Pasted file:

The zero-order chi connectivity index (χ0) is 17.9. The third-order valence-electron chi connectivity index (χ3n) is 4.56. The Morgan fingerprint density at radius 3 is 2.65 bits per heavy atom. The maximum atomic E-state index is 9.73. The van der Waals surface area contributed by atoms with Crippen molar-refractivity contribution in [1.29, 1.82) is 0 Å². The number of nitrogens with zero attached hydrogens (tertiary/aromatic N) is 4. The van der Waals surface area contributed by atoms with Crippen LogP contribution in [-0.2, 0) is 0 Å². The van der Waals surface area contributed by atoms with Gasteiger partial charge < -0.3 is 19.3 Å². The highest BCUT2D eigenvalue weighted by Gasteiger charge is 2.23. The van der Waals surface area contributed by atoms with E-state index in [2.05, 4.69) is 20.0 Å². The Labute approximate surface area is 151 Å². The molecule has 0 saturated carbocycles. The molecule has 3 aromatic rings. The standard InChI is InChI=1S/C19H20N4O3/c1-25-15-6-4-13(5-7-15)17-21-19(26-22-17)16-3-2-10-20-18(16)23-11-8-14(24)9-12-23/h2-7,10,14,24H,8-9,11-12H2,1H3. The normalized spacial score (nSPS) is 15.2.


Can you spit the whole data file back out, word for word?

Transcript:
The zero-order chi connectivity index (χ0) is 17.9. The third-order valence-electron chi connectivity index (χ3n) is 4.56. The Morgan fingerprint density at radius 3 is 2.65 bits per heavy atom. The maximum atomic E-state index is 9.73. The van der Waals surface area contributed by atoms with Crippen molar-refractivity contribution in [1.29, 1.82) is 0 Å². The number of nitrogens with zero attached hydrogens (tertiary/aromatic N) is 4. The van der Waals surface area contributed by atoms with Crippen LogP contribution in [-0.2, 0) is 0 Å². The van der Waals surface area contributed by atoms with Gasteiger partial charge < -0.3 is 19.3 Å². The highest BCUT2D eigenvalue weighted by Gasteiger charge is 2.23. The van der Waals surface area contributed by atoms with E-state index in [2.05, 4.69) is 20.0 Å². The Labute approximate surface area is 151 Å². The molecule has 0 saturated carbocycles. The molecule has 3 aromatic rings. The standard InChI is InChI=1S/C19H20N4O3/c1-25-15-6-4-13(5-7-15)17-21-19(26-22-17)16-3-2-10-20-18(16)23-11-8-14(24)9-12-23/h2-7,10,14,24H,8-9,11-12H2,1H3. The normalized spacial score (nSPS) is 15.2.